Fraunhofer IPK

Institute for Production Systems and Design Technology

Industrie 4.0 – flexible transparent manufacturing

Fraunhofer IPK at HM Trade fair 2016: The exhibit at a glance

Industrie 4.0 promises mostly one thing: Great flexibility in production. In the future it will be possible to adapt production to ever-changing versions of products and processes and still keep costs stable. Ideally, developments will even allow small and smallest batch sizes to be realized without causing production costs to explode. 

The key to these developments is to be found in networked information and communications technologies: In the factory of the future, all entities of production – from people through workpieces to machines and tools – will be connected by modern ICT, thus being able to communicate and cooperate directly. At the same time, production-related information will be available in real-time and can be presented, viewed and exchanged anywhere within the plant as tasks and situations demand. 

Such systems will allow production to be organized differently in such a way that it will break open rigid manufacturing structures. Staff at all levels of the plant – from company management through production scheduling to the shop floor – can be informed about order data and process plans in a more comprehensive and effective way than ever before and may be involved in the management of production flows with the aid of intelligent tools. 

At Hannover Messe 2016, Fraunhofer IPK will show how production may be structured more flexibly on this basis using the example of gear production. Gears are presently manufactured in firmly linked lines that are laid out to produce specific components and which, for example, employ interconnected milling and turning machines. The entire line comes to a standstill, if a single machine goes offline. In addition, it is complicated, if not impossible, to adapt lines to changing product ranges or to produce orders to special demands.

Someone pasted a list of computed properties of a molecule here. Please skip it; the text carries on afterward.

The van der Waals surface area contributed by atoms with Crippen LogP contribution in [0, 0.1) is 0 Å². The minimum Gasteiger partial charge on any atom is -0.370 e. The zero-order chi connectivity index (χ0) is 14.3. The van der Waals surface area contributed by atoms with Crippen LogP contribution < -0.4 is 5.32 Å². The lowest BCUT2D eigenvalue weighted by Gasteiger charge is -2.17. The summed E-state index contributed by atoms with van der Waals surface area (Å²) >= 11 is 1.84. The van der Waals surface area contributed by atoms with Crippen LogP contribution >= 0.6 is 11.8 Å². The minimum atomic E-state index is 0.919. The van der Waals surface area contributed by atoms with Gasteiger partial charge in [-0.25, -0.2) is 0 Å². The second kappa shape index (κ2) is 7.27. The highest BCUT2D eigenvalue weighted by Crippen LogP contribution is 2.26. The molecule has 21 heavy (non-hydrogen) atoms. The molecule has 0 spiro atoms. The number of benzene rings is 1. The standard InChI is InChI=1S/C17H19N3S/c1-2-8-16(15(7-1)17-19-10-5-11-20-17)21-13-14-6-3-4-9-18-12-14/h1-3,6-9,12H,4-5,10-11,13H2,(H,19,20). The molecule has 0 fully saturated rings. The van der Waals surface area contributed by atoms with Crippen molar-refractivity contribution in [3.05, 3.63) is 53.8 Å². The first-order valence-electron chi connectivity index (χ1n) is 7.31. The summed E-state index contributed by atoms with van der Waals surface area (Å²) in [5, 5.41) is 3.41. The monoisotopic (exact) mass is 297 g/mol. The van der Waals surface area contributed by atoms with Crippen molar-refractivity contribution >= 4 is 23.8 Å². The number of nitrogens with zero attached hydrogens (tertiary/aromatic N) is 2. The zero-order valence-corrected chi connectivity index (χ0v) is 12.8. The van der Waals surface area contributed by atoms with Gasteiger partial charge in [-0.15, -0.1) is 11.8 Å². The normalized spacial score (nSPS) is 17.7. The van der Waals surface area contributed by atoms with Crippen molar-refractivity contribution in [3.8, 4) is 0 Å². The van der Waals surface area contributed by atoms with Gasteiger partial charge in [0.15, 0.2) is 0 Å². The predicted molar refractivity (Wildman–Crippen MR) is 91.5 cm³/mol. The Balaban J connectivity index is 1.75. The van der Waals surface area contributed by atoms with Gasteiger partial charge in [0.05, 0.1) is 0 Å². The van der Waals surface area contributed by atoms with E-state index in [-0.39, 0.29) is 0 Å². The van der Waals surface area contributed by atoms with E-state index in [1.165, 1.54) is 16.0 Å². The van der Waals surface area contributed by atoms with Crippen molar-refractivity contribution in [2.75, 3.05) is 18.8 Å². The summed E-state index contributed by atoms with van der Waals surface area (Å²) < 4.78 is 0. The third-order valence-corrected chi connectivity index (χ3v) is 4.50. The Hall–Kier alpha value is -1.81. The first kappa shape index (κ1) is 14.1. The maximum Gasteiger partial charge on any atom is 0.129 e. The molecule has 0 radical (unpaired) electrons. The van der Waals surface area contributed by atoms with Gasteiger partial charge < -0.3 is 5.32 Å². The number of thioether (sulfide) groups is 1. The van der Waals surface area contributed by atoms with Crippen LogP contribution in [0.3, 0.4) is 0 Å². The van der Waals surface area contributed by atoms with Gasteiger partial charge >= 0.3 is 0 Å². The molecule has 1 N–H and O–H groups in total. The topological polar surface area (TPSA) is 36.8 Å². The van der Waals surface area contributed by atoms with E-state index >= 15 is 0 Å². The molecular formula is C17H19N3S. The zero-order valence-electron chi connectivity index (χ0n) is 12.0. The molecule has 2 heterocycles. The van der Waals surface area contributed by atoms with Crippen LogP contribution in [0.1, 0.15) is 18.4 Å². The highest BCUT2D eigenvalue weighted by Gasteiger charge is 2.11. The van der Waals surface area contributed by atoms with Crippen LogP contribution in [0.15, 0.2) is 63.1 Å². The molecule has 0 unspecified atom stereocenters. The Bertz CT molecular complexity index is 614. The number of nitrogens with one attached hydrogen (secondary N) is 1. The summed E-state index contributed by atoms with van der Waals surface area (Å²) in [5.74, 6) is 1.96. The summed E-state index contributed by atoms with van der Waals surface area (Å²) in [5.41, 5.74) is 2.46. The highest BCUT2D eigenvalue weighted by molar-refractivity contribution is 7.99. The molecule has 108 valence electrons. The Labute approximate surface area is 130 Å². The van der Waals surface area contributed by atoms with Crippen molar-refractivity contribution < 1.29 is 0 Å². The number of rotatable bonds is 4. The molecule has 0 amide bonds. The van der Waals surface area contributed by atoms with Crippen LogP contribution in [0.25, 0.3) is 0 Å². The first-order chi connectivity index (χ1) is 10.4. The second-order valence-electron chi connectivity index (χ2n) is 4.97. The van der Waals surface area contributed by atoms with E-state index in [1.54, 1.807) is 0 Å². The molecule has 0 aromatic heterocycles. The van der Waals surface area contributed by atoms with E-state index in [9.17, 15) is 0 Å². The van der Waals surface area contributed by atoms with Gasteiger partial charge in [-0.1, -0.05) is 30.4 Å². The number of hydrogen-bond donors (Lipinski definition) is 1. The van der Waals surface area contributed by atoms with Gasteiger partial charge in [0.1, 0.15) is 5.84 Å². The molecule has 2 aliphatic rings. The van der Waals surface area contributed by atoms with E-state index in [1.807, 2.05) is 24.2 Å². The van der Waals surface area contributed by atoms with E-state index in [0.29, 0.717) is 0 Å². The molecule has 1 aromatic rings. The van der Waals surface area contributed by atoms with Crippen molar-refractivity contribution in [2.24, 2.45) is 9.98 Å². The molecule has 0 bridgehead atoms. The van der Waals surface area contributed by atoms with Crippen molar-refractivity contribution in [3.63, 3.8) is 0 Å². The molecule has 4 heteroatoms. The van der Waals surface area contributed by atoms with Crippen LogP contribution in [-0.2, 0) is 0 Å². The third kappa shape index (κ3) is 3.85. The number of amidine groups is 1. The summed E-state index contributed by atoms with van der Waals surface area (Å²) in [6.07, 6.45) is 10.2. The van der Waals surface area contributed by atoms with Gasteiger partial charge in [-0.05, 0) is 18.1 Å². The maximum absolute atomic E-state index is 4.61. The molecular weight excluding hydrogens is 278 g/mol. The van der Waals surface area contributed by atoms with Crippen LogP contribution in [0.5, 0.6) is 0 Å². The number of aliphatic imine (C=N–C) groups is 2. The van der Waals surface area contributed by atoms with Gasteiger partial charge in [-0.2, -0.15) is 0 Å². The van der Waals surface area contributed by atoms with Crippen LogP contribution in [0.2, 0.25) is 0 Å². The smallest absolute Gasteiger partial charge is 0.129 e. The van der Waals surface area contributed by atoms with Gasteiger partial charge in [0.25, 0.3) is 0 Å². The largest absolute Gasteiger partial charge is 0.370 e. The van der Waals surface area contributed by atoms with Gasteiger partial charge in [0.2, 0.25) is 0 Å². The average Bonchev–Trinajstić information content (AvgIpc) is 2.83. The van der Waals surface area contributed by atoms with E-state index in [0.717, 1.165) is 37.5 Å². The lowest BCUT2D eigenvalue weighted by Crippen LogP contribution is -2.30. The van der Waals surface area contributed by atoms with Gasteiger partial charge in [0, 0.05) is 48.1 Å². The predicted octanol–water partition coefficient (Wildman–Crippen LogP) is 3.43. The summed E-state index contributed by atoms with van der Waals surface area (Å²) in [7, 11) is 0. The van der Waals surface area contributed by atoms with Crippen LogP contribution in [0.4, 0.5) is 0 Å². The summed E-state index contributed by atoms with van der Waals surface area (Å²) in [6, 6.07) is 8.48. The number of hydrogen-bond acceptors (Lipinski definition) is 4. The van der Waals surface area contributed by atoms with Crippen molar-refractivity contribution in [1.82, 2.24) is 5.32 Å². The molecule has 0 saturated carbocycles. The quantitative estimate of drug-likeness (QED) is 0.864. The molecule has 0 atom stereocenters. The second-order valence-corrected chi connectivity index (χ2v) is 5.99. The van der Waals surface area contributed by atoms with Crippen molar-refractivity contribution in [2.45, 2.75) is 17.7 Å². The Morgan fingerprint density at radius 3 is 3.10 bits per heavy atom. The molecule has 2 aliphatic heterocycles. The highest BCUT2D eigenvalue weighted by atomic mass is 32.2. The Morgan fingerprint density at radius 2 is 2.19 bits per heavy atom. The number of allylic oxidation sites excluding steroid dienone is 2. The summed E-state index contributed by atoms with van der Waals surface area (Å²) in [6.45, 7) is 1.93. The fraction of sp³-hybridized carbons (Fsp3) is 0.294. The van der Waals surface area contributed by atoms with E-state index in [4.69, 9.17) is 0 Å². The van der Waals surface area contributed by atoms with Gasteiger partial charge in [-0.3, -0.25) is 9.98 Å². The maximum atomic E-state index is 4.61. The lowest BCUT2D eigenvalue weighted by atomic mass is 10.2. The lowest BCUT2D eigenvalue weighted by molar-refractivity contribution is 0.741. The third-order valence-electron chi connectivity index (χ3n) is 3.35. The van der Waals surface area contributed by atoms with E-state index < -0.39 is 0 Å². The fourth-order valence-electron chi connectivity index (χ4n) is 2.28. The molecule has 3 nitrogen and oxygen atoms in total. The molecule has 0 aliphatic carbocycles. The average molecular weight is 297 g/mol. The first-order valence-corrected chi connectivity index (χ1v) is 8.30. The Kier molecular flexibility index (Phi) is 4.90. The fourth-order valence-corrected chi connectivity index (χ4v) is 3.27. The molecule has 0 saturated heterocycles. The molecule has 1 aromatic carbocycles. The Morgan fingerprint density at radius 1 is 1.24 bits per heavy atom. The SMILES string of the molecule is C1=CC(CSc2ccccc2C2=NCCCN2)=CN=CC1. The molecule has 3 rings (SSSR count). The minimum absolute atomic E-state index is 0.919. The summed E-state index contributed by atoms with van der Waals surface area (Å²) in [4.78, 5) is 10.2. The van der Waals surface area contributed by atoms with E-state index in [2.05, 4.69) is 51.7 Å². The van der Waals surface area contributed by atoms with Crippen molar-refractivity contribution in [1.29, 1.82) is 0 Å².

Greater flexibility in this regard requires that such interlinked structures be broken up. One way to do so is to employ the job shop production principle. It groups machines that may be employed in similar manufacturing tasks – for instance, several turning machines could be combined into a turning machine group – which permits orders to be guided flexibly through the manufacturing process. It also allows machine groups for different machining tasks to be laid out in different sizes – greater capacities, for instance, could be facilitated for machining processes that are more time-consuming. The result would be a significant improvement in response times and capacity utilization. 

Such a factory layout makes it possible to adapt processes in response to job-specific requirements at any time. On the one hand, it allows, for instance, an order to be turned on all the turning machines available in a company. On the other hand, process steps can be combined in new sequences again and again, additional steps can be added or unnecessary ones taken out. However, dynamic process networks place high demands on coordination – it must be ensured that all participants are able to keep track of everything at all times, if processes are to remain manageable. Also, alternative methods must be applied to meet one major demand that linked manufacturing fulfils: Reliable production flows must be guaranteed as otherwise processing steps could be overlooked or orders might stall halfway through production as a result of being repeatedly delayed in favor of more urgent jobs. 

This is where the new opportunities of digital networking are brought to bear, because they support the definition and practical application of flexible process networks which can be adapted to changing requirements. Such systems put people at the center, because it is the staff at all levels of production plants who are responsible for making sure that workpieces move through the production process on time. So, in order to ensure that the tasks are carried out reliably in a process network that consists of many minds and manufacturing stations and whose composition could vary slightly with each version of the product, intelligent technologies deliver the necessary transparency and continuously monitor the actual progress of work by comparing it against the scheduled and demanded deadlines. Such concepts also make Industrie 4.0 interesting to small and medium-sized businesses, because they allow the creation of considerably more adaptable flow controls while keeping investments and the implementation effort manageable. 

The exhibit at Hannover Messe illustrates what a paradigm shift in the organization of production could look like along the process chain – from corporate-wide job management to work on individual machines. It shows how the tasks carried out by workers in different parts of a production company could be redefined through the use of networked technologies. Greater flexibility will be made controllable by greater transparency. Companies will therefore become fit for customer-specific manufacturing. 

Five stations present technologies developed and results achieved in the MetamoFAB, iWePro and pICASSO projects and in IPK's preliminary research. The presentation at the fair is being realized in close cooperation with the partners involved in the projects.